Yesterday, Prudential Asset Management came to our office to provide a talk on market outlook and to promote their funds.
The speaker said that the valuation for bonds are very low. This is because the current default rate is 20% but the bond prices are reflecting a default rate of more than 50%. In the Great Depression time, the bond default rate was 47%. So based on this reason, bonds are very cheap. Besides, with all the stimulus package by the various government, the economy will recover.
I argued with her that her reasoning is flawed on two counts:
First, the bond prices currently are likely to be fair to reflect a default rate of more than 50%. Statistically the default rate currently is 20% but this is just statistic. There are situation which bonds have defaulted but not counted as a default. The classic examples are General Motors and Chryler. Debtholders are now forced to convert their bonds to equity. By doing this, there will be no record of bond defaulting afterall bondsholders give their “consent” to convert their holdings to equity. With the huge share dilution, these shares turned worthless. In addition, debt holders have a higher priority to the assets of the bond issuer but equity holders will only be entitled to the residual. Thus if the company enters into bankruptcy, the capital that debt holders can recover will be very significant. Equity holders on the other hand gets nothing if all assets have already been distributed to debt holders and creditors. Many debt holders are investment trusts with a certain investment mandate. If the mandate prohibits the holdings of shares or the possession of converted shares violates their asset allocation policy, they will than have to force sell their converted shares at a very distress price. To me, that’s equivalent of bond defaulting anyway.
Second, an economy recovery does not mean it translate to investment recovery. As it can be seen from the above example of GM and Chryler, debt holders and shareholders would probably lose all their capital if both companies go through the planned restructuring. However, the jobs that both companies can provide on the mid to long-term will help the economy to recover.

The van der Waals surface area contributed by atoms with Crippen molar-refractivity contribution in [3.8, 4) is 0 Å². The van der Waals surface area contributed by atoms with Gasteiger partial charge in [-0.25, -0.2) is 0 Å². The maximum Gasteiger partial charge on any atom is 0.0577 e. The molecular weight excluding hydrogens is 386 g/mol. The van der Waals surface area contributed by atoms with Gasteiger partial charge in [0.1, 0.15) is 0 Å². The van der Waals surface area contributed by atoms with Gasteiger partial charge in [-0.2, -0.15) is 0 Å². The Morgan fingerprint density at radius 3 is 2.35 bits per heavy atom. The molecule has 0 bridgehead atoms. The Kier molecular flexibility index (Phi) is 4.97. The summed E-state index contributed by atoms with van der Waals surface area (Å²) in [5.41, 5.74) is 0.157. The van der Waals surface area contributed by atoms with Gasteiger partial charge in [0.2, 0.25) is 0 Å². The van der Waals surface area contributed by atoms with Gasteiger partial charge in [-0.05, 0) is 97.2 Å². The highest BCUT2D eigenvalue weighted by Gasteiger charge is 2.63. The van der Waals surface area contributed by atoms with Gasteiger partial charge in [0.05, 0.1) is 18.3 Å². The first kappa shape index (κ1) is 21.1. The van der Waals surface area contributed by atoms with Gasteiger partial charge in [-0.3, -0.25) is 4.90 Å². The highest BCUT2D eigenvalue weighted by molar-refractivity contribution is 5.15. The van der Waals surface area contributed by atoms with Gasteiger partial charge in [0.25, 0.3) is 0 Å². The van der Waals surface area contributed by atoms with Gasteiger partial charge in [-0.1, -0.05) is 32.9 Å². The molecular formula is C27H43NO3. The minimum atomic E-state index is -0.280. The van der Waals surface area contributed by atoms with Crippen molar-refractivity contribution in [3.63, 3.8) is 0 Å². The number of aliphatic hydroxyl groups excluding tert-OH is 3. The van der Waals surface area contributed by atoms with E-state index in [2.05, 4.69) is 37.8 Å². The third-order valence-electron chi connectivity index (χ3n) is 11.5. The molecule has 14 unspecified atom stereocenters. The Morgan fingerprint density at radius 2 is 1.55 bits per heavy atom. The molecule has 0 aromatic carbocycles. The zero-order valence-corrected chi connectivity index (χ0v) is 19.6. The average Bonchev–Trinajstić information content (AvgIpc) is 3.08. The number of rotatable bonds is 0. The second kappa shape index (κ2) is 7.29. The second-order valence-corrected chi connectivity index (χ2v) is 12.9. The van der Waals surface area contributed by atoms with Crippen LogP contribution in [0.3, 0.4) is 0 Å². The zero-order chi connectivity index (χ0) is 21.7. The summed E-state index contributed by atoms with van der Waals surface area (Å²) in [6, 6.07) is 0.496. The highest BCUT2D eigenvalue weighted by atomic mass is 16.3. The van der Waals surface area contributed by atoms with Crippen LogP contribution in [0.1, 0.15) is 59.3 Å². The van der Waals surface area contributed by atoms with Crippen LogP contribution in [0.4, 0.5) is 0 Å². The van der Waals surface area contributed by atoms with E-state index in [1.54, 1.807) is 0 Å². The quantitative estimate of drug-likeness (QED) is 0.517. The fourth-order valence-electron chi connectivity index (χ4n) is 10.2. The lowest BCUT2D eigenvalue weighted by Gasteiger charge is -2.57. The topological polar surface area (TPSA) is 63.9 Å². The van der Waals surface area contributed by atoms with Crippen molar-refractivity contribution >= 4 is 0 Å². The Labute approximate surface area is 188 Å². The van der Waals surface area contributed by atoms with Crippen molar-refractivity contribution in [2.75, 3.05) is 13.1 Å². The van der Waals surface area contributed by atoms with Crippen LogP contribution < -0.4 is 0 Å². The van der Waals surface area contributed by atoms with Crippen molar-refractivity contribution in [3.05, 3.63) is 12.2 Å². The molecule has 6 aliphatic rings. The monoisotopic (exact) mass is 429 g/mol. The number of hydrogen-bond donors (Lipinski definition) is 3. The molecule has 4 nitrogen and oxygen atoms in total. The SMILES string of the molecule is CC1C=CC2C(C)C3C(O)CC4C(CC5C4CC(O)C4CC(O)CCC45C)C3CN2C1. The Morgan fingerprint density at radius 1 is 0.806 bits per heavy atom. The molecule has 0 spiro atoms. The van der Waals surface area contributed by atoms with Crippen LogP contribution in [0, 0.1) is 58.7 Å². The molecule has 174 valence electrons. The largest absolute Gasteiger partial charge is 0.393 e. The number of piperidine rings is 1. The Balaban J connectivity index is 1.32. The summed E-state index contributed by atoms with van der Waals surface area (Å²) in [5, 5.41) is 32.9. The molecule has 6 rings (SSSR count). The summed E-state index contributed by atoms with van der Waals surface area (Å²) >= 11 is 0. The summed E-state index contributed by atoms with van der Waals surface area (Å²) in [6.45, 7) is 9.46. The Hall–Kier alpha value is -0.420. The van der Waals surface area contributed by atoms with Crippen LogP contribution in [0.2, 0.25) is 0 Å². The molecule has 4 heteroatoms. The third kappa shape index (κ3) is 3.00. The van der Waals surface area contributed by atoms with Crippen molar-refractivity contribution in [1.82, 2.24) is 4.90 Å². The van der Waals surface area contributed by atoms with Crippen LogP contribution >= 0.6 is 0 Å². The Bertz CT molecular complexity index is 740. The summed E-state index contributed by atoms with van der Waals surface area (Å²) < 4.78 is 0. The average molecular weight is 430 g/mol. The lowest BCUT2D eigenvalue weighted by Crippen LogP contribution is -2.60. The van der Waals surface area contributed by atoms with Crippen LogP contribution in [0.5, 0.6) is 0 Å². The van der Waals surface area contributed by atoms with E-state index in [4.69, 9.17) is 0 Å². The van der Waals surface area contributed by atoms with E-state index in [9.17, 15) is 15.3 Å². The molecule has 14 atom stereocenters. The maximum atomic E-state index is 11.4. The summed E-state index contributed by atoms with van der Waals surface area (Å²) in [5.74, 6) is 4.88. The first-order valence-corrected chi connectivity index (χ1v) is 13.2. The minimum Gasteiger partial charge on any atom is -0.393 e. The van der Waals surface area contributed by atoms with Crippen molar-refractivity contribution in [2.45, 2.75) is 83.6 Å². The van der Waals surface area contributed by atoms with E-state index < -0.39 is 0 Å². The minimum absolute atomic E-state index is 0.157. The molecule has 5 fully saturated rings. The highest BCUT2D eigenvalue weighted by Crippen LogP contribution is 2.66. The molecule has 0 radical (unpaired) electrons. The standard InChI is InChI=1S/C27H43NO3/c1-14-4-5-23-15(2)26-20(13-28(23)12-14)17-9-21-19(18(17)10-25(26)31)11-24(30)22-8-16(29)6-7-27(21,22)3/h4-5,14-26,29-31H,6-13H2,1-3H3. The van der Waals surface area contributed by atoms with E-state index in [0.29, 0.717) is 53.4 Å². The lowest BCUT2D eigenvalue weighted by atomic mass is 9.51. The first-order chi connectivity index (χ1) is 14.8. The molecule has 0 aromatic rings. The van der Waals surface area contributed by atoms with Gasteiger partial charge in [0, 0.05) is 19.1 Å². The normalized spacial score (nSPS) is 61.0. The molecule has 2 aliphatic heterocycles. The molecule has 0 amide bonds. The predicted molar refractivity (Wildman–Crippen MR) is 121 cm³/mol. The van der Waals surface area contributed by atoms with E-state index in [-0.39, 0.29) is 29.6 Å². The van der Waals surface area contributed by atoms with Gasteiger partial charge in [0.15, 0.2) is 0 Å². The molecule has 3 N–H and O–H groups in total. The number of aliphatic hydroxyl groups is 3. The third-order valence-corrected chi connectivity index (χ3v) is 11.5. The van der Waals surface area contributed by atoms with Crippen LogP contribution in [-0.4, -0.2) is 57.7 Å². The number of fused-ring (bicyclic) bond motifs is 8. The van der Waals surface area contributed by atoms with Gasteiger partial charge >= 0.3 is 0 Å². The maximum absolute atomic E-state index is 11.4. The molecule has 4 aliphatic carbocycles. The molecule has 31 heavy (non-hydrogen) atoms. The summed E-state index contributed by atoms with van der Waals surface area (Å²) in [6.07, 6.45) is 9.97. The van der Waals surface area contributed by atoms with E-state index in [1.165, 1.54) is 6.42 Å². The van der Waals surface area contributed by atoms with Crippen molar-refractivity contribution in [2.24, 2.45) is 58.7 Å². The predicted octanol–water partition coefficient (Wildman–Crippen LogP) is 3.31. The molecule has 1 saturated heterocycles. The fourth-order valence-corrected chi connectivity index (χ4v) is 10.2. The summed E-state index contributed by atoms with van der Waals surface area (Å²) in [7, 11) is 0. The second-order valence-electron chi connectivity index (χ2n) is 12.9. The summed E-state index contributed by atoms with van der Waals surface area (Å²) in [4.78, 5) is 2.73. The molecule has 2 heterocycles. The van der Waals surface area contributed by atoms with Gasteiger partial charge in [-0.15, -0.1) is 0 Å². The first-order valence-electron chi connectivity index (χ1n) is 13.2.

Many of my clients invest in “too-big-to-fail” companies. These are either in bonds or equity stake. It is incorrect to say that investment in such companies is very safe. It is true that some companies are so big that the government will not allow it to fail. However, sharesholders are almost always never the one which governments would protect. The simply reason is that when an investor invests in a company, he already knew that as an equity stake holder, his entitlement is the residual profit of the company. If there is no profit, he gets nothing. If the company is insolvent, he gets nothing. On the other hand, when the company performs well, he gets everything after obligations to debt and creditors are met. This means during the good times, the equity holders’ entitlement has no upper limit.
From the financial crisis, we can now have a clearer understanding of risk-return characteristics. Government bodies will tend to assist the following groups of stake holders from the highest priority to the lowest priority:
- Customers and the greater good of the economy
We can see how AIG was not permitted to fail because it has too many big customers which if they fail will cause severe damage to the economy. Thus, AIG’s customers (mainly the swap counterparties) have to be protected at all cost. In return for the bailout, US government becomes a 70% shareholder. As a result of massive share dilution, AIG share price plunged to become almost worthless. In this case, shareholders were never part of the government’s rescue package.
For GM and Chryler, both bondholders and shareholders were never part of the rescue package. They have to sacrifice almost all their capital for the greater good of the economy. You see, the auto industry is an oligopoly market. There are only very few auto markers. A collapse of two auto giants could cause the entire auto industry to be dominated by the next giant player and this could result in a monopoly. Generally, a monopoly is not desirable to the industry due to the lack of competition.
- Investing in blue-chip companies or companies that are too big to fail does not mean anything because shareholders will always be the first in line to sacrifice for everybody else.
- Large companies can fail.
- Diversify the portfolio and admit ignorance. It is arrogant to put an oversized amount of money into just a few companies. The market does not give special privilege to those who are arrogant.
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